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Calgary European Film Festival offers an alternative to Hollywood fare

When it comes to booking the lineup for the Calgary European Film Festival, organizers want only the best. “Most of the films we’ve chosen have either won awards or are critically acclaimed,” says Mariet Minchev, director of the European Cultural Society. Now in its third year, the festival is presenting nine movies from nine countries, including Bulgaria, Romania and the Czech Republic.

The festival kicks off Friday and runs until Sunday at The Globe Cinema. Last year’s fest attracted about 1,000 people over the three days, and Minchev expects the number to grow this year. “There are a lot of movie fans in Calgary who come out for European cinema,” she says. “The films are very different from the kind of Hollywood movies we usually get here. There’s kind of a lack of culture here in that respect, and some people got together and said they would like to see more of those international films.”

The idea started with the city’s Romanian community, which held its own short but successful film festival in 2011. Minchev says she and other members of the local Bulgarian society discussed collaborating with the Romanian group and other European community associations to build a larger-scale festival. “We emailed everyone that year,” she says. “But we only heard back from a few people.”

Only five films screened that first year, but the response was encouraging. “There were a lot of new immigrants and immigrants from a European background who attended,” she recalls. “But we found that there are also just as many movie fans who are interested what’s playing in The Globe.”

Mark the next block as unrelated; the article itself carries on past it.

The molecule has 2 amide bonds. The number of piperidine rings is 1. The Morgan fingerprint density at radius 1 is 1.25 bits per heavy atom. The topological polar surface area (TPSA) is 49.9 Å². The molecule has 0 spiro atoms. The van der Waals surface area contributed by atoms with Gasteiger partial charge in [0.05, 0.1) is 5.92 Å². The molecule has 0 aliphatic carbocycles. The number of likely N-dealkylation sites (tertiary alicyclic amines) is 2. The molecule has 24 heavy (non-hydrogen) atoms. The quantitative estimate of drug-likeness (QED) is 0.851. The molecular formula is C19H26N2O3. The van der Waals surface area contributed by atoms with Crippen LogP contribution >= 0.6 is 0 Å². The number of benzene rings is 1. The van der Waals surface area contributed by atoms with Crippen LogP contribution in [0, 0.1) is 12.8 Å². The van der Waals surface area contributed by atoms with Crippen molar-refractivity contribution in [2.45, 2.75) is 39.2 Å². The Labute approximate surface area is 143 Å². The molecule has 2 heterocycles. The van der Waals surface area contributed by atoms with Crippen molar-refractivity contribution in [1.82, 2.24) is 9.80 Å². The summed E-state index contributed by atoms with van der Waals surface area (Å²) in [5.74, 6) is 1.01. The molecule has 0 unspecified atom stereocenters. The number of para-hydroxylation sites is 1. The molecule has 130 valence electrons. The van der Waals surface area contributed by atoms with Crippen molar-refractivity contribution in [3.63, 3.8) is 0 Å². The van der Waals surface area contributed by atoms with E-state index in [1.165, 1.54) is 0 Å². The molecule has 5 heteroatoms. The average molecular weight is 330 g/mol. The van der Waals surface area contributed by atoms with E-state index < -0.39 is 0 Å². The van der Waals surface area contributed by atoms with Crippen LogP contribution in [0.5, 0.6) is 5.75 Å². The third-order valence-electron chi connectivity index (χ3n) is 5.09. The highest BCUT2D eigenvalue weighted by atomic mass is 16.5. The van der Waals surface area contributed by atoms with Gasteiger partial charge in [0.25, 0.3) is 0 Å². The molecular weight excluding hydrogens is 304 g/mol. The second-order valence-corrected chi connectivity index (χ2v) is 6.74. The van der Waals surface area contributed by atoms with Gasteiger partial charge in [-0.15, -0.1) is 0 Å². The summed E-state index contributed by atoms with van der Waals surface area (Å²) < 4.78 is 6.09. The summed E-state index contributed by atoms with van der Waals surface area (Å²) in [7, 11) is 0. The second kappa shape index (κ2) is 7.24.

Among the nine films screening this year are Child’s Pose from Romania, Les Garçons et Guillaume, à Table! from France and Der Verdingbub (The Foster Boy) from Switzerland. Les Garçons et Guillaume won five French César awards, including best film, while Child’s Pose received the Golden Bear for best film at the Berlin International Film Festival and was Romania’s official selection for the Best Foreign Language category at last year’s Oscars.

Minchev says film buffs will enjoy what the festival has to offer and hopes they will spread the word. “We would like to expand,” she says. “We created a new not-for-profit European Cultural Society around this time last year, to help sponsor and organize the festival as it grows, since a lot of people in the communities are so busy already.”


•    Tickets are $10 each, $25 for a three-movie pass, or $70 for a 9-movie pass.

•    They can be purchased online or at the Polish cultural centre, the Czech consulate, the Romanian cultural association or Alliance Française.

•    For more info, go to

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